Water: the world’s primary currency

Ask anyone who knows me well and they’ll tell you that I am a greenie, a hippie, completely nuts when it comes to environmental issues.

Which invention has saved the most lives? No, it’s not a vaccine, as you’d expect, it’s the toilet. 884 million people worldwide (according to water.org) do not have access to clean, running water in their homes or settlements. More people die from the lack of clean water and proper sanitation – the lack thereof results in poor hygiene and may lead to infections and even death– than at the hands of guns. This silent killer is often overlooked. It claims more than 3.5 million lives annually, the majority of these deaths are due to preventable, water-borne diseases. Clean water and sanitation is humankind’s greatest need. The plight of the poor, especially those living in remote areas, is characterised by spending hours collecting, carrying, storing and purifying water for daily use. Countless children are forced to drop out of school each year due to water shortages, droughts and famine.

Water is the primary currency of the world. It buys safety and security: people do not have to wait until sundown or leave their villages to relieve themselves in a dignified manner. Girls do have to miss numerous school days once they begin menstruating. Their ongoing education improves their future economic situation. Access to clean water ensures that women are able to find employment, rather than spend innumerable hours collecting and preparing water for their families. This income results in a better standard of living for their families. Diseases and health complications – such as diarrhea, typhoid, cholera and hepatitis A – result from contaminated water and a lack of sanitation. The World Health Organization (WHO) states that clean water and proper sanitation drastically decreases infant and child mortality rates and ensures better health. This directly leads to improved economic and social development, due to a decrease in sick days and deaths.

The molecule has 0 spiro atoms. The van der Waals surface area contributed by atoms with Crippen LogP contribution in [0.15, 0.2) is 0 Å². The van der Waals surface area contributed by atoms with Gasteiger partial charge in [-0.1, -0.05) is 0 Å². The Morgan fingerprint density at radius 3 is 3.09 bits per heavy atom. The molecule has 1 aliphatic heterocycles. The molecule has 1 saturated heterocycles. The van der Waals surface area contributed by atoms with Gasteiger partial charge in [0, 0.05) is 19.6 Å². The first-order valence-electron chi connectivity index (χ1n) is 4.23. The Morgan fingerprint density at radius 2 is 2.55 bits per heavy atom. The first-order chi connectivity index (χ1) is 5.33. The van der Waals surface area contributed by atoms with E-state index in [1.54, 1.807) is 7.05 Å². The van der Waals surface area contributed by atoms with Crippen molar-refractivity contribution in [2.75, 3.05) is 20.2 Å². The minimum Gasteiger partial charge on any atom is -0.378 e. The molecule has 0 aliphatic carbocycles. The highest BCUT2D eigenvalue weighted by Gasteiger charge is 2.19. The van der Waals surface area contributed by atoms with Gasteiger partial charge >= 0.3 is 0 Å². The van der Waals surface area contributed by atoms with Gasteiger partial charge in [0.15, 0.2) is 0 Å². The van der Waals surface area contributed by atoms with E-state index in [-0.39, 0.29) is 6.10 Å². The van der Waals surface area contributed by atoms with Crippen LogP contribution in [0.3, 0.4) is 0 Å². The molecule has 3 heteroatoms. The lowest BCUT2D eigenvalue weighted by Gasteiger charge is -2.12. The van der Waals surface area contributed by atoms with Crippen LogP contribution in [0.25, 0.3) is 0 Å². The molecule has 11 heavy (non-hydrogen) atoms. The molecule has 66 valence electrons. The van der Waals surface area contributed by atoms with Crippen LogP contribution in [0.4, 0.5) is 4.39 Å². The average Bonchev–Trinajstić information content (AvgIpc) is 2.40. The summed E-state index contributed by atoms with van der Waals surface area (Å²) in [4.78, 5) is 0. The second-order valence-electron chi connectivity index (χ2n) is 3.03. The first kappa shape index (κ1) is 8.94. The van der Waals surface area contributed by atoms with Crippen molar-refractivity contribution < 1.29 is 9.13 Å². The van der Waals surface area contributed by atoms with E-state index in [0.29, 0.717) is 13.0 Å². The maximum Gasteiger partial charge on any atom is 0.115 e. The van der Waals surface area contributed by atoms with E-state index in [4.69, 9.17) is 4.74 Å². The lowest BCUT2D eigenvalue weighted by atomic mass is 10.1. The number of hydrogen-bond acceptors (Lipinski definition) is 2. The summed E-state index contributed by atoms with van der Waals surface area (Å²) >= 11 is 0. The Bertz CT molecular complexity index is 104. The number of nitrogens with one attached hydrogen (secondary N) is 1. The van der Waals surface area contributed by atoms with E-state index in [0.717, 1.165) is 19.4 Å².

In the late afternoon, a handful of people gathered to bathe and wash their clothes in the lake, just west of Anuradhapura in northern Sri Lanka. Sadly, their lack of running water and sanitation intensifies the problem, when people relieve themselves or use cleaning products they further contaminate standing water. Water is often the centre of everyday living in many rural communities. In developing countries everything revolves around this portal, which allows for cooking, cleaning, agriculture and the rearing of animals. If you’re reading this, just like me, you probably cannot relate to this daily struggle. We are considered fortunate by many. Even if you cannot donate to the cause there is still much you can do to help. Use your voice, make people aware of the realities of the water crisis and about the importance of water conservation. Every drop counts!

Iga Motylska

Iga Motylska is a Johannesburg-based freelance writer, photojournalist, sub-editor and blogger. She is published in numerous local and international publications, including: Forbes Africa, Forbes Woman Africa, Forbes Life Africa, CNBC Africa, Ventures Africa, Marie Claire, Sawubona, AA Traveller, Fastjet inflight magazine and Seoul Magazine among numerous others. Her editorial interests range from documenting the entrepreneurial spirit to women's and human rights issues, environmental affairs and of course travel writing.

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